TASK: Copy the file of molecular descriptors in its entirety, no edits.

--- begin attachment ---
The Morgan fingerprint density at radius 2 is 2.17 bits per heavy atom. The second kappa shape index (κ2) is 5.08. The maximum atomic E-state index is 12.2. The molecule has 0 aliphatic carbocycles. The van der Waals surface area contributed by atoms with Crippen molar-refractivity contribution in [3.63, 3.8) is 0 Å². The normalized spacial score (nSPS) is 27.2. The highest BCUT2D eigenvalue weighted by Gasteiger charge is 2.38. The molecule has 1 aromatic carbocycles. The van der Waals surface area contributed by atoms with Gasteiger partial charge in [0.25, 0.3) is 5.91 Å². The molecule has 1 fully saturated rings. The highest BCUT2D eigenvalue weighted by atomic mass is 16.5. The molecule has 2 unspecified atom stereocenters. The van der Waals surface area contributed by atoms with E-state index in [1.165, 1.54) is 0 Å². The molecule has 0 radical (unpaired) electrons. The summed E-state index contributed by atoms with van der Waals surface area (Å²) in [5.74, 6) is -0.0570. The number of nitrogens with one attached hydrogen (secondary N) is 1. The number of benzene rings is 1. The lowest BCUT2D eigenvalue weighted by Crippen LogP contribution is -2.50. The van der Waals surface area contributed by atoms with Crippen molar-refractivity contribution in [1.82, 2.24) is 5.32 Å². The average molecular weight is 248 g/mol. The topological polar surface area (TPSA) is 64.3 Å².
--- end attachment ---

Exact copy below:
The Morgan fingerprint density at radius 2 is 2.17 bits per heavy atom. The second kappa shape index (κ2) is 5.08. The maximum atomic E-state index is 12.2. The molecule has 0 aliphatic carbocycles. The van der Waals surface area contributed by atoms with Crippen molar-refractivity contribution in [3.63, 3.8) is 0 Å². The normalized spacial score (nSPS) is 27.2. The highest BCUT2D eigenvalue weighted by Gasteiger charge is 2.38. The molecule has 1 aromatic carbocycles. The van der Waals surface area contributed by atoms with Gasteiger partial charge in [0.25, 0.3) is 5.91 Å². The molecule has 1 fully saturated rings. The highest BCUT2D eigenvalue weighted by atomic mass is 16.5. The molecule has 2 unspecified atom stereocenters. The van der Waals surface area contributed by atoms with E-state index in [1.165, 1.54) is 0 Å². The molecule has 0 radical (unpaired) electrons. The summed E-state index contributed by atoms with van der Waals surface area (Å²) in [5.74, 6) is -0.0570. The number of nitrogens with one attached hydrogen (secondary N) is 1. The number of benzene rings is 1. The lowest BCUT2D eigenvalue weighted by Crippen LogP contribution is -2.50. The van der Waals surface area contributed by atoms with Crippen molar-refractivity contribution in [1.82, 2.24) is 5.32 Å². The average molecular weight is 248 g/mol. The topological polar surface area (TPSA) is 64.3 Å².